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Don't overlook that when the engine is running and the alternator spinning that the bulk of the current is actually flowing through the alternator circuit.  The battery is actually a low current draw.  So it's the alternator charge wire and ground that might be most important.  The battery is often thought of as the primary power source but when the car is in use, it's not really.

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The block or head can be an acceptable second choice, but sheet metal grounds are generally terrible. Grounding the ECU to the battery cuts out any potential for voltage drops with the block to battery ground.

 

I have not seen the starter cause a voltage spike that would be a problem with grounding the ECU to the battery but not the block.

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I also had issues with the LC2 and LC1.

Could you tell us which outputs you used from controller to ECU ? and Controller to gauge? Are they tied intogether? 

Have you selected the proper outputs from controller?

Have you tried to re-program the default outputs with LM programmer?

Are you getting solid green light on lc2 once on?

What are your tunerstudio settings for the Wideband controller?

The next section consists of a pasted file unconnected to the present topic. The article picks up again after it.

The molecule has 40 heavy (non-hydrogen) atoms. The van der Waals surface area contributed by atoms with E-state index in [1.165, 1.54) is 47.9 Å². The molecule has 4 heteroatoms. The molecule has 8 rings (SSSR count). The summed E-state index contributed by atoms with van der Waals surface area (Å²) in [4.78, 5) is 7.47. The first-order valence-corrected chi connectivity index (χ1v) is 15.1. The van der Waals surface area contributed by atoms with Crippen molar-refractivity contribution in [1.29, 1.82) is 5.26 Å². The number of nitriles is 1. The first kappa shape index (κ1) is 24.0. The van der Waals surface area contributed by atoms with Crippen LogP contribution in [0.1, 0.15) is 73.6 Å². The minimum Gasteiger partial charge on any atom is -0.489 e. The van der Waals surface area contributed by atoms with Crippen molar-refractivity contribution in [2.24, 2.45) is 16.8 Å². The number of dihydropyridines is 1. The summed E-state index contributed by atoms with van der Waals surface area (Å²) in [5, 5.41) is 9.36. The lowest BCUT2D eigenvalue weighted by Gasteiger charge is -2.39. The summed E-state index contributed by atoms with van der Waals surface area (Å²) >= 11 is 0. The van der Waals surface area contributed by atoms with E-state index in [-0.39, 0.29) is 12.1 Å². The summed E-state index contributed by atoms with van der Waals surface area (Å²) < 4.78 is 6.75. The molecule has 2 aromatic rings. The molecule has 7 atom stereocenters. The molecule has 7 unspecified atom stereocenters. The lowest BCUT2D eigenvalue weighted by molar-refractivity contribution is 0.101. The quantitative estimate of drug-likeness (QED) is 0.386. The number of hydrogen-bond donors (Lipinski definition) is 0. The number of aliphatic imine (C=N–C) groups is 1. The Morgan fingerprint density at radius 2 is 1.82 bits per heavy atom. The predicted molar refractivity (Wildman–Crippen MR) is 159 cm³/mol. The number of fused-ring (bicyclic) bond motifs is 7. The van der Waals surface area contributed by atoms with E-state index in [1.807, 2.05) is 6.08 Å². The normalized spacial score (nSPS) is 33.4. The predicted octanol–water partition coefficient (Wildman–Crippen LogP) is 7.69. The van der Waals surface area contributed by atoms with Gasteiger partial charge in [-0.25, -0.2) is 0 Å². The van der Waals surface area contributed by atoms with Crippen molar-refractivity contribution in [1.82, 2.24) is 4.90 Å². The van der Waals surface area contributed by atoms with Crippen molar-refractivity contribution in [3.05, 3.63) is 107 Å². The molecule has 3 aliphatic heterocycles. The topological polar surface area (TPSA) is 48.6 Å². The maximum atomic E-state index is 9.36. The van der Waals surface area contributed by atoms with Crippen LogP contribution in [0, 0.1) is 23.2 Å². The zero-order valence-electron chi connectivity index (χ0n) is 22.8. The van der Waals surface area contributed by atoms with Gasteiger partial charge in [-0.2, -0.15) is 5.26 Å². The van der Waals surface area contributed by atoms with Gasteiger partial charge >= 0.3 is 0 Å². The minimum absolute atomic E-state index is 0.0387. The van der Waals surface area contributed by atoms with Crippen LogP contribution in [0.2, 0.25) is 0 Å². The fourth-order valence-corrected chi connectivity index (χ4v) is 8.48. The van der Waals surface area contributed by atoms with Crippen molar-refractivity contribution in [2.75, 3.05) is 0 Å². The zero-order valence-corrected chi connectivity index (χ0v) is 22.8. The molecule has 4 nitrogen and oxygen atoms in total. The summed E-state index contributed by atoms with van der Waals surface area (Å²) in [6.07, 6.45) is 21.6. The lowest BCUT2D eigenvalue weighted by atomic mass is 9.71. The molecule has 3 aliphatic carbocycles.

Mind you its really easy to fry an LC2 controller I think mine went out while it was on I plugged in COM serial port. (later read thats NO NO ) 

 

Ditto on LC2 using the same heater and controller ground stupid design. The 14point7 units are perfect because they have separate grounds and the Spartan2 was made with mega squirt in mind has a neat way to recalibrate and getting more accurate readings between gauge and EMS. 

 

I also tell guys that got my wiring harness to ground MS at battery or block. Chassis ground could get weird especially the s30 chassis harness. 

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There is a debate by some Standalone ECU manufactures on using an engine ground ( Intake manifold or cylinder head preferred ) , or a ground from the ECU straight to the Battery terminal.  IMHO, there should be no debate at all.  There are dangers associated with grounding an ECU directly to the Negative Battery cable and those dangers should be discussed.